A French court has thrown out a bid by Ferrari to prevent Formula One's governing body from introducing controversial new rules next season.
The ruling on Wednesday was made in a written statement handed to journalists.
Champions Ferrari went to the Tribunal de Grande Instance in Paris to try and stop the International Automobile Federation (FIA) from pressing ahead with an optional 40 million pounds cap.
"There is no risk of any imminent damage which should be prevented or obviously illegal trouble which should be stopped," magistrate Jacques Gondran de Robert wrote in his ruling.
Responding to the decision FIA president Max Mosley said:
"No competitor should place their interests above those of the sport in which they compete. The FIA, the teams and our commercial partners will now continue to work to ensure the well-being of Formula One in 2010 and beyond."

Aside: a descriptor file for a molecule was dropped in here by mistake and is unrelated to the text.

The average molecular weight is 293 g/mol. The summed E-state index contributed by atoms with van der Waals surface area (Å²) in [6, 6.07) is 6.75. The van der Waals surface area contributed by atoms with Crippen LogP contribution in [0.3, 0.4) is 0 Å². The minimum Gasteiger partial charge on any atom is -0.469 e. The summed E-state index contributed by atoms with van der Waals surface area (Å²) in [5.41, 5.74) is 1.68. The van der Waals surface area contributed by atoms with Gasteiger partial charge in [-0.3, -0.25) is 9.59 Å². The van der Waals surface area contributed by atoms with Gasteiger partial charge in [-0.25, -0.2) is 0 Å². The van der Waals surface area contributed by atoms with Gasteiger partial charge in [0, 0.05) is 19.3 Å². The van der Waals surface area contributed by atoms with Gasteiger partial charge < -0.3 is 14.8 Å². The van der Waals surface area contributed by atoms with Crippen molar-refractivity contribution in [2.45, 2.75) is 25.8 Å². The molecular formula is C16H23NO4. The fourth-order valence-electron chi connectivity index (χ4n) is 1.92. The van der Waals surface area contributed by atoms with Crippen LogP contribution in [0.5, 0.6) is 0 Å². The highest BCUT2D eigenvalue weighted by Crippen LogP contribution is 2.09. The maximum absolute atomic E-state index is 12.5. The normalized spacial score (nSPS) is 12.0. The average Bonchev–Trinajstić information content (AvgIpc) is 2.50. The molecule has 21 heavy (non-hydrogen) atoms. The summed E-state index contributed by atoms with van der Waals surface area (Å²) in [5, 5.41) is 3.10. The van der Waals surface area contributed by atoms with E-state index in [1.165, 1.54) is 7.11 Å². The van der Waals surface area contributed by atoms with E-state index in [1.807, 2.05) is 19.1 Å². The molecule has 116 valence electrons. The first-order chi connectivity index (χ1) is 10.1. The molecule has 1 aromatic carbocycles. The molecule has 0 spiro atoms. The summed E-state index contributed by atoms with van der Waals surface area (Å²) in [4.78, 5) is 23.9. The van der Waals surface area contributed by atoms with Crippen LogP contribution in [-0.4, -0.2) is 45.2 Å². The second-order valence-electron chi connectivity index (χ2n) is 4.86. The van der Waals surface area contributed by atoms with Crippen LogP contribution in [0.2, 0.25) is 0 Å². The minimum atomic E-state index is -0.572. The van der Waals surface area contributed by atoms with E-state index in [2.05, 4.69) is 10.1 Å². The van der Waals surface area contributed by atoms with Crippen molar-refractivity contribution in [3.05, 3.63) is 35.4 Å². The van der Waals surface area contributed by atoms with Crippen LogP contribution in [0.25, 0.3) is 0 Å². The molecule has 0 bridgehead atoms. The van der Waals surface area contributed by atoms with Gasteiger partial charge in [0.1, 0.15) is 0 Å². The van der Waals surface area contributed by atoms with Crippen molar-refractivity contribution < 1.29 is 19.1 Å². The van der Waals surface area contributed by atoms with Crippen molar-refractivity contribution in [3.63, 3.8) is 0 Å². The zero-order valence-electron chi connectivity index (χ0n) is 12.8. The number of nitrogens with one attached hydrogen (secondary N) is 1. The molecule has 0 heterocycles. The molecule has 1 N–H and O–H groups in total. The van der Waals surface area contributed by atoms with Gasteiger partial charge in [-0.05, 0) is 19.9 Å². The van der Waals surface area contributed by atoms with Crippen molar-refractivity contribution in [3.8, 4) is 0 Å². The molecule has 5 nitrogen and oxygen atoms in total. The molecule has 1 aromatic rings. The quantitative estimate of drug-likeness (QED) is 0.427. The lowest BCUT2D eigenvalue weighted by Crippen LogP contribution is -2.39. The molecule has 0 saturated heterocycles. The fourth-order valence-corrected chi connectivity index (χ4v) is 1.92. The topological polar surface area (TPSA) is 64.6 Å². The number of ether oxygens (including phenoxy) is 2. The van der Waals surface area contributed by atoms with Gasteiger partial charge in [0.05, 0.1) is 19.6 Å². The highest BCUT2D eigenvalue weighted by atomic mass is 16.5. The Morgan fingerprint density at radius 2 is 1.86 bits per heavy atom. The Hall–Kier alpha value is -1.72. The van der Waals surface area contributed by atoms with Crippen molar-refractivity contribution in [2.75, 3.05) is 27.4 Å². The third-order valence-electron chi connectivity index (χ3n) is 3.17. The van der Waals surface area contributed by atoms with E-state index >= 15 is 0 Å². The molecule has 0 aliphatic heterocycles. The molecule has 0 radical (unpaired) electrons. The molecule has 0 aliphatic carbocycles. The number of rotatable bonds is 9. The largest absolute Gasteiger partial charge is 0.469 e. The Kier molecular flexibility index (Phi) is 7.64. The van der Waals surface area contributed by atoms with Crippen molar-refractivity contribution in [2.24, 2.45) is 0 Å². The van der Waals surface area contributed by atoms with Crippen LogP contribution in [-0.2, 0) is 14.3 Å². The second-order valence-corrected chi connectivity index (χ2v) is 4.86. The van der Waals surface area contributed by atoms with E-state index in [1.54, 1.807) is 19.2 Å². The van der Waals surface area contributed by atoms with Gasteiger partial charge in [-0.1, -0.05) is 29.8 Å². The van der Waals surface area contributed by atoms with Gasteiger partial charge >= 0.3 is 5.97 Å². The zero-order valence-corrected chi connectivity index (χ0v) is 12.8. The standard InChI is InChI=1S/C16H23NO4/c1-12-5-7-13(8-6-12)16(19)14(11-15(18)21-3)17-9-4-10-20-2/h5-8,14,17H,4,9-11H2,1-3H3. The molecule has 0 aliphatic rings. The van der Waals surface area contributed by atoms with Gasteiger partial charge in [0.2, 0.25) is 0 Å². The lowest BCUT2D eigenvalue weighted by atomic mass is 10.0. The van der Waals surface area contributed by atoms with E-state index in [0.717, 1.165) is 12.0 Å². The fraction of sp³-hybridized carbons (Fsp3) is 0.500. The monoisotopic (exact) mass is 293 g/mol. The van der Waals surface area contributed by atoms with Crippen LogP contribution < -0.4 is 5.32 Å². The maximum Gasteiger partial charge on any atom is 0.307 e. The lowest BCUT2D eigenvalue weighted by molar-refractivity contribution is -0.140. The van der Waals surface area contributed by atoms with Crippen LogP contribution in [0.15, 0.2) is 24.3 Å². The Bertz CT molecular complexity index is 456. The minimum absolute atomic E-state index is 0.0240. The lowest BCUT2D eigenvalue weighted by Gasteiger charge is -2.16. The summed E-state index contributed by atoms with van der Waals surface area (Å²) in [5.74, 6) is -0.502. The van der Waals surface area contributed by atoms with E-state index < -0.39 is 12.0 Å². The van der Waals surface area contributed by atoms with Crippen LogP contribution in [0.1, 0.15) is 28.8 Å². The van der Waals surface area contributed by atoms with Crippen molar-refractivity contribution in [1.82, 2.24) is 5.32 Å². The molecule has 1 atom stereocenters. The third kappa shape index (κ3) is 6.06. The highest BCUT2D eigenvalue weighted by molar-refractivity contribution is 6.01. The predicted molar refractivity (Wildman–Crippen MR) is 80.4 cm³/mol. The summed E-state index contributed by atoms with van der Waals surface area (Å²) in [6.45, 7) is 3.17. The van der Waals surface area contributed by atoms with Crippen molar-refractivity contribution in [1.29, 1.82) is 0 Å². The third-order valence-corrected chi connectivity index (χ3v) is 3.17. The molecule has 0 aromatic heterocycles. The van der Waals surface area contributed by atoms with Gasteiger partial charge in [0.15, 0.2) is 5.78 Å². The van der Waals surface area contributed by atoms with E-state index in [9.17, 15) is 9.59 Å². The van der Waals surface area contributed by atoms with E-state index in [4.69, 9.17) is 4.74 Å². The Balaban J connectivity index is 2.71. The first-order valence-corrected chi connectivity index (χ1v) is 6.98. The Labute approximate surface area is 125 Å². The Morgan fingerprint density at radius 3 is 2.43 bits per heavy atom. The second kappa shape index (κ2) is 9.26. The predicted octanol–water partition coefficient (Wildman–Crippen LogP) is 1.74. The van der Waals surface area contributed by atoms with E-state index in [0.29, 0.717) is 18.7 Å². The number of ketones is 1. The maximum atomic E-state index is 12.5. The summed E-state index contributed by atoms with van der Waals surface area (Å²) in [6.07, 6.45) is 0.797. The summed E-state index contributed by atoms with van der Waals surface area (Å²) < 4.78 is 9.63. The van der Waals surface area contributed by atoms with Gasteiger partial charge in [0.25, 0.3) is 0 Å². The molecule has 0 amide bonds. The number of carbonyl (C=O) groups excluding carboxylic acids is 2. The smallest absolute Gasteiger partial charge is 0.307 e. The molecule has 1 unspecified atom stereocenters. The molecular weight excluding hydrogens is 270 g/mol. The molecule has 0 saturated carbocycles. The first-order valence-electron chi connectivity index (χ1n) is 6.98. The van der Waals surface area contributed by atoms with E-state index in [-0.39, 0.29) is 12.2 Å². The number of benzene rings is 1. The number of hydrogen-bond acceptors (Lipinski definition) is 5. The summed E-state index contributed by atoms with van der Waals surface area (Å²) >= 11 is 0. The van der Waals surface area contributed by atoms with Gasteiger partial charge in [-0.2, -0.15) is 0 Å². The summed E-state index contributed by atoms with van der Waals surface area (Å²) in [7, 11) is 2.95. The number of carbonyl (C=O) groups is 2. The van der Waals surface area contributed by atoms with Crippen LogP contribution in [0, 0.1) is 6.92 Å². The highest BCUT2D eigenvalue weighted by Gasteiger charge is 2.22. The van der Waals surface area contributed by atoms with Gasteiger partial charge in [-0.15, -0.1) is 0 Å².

Ferrari, the sport's most successful and glamorous team, have threatened to quit Formula One if the published rules are not rewritten. Renault, Toyota and Red Bull's two teams have taken a similar stance.
The published 2010 regulations propose allowing teams who accept the cap greater technical freedom than those wishing to carry on with unlimited budgets.
While Ferrari have said this would make it a two-tier championship they cannot accept, Formula One supremo Bernie Ecclestone and Mosley have said they expect all teams to race to one set of regulations.
Before the decision was announced, Ferrari issued a statement on its website (www.ferrari.com) referring to some of those who might take part in the 2010 championship if a budget cap was introduced.
"Wirth Research, Lola, USF1, Epsilon Euskadi, RML, Formtech, Campos, iSport: these are the names of the teams which would compete in the two-tier Formula One wanted by Mosley.
"Can a world championship with teams like them -- with due respect -- have the same value as today's Formula One, where Ferrari, the big car manufacturers and teams, who created the history of this sport, compete?
"Wouldn't it be more appropriate to call it Formula GP3?," the statement added in reference to a less high-profile series.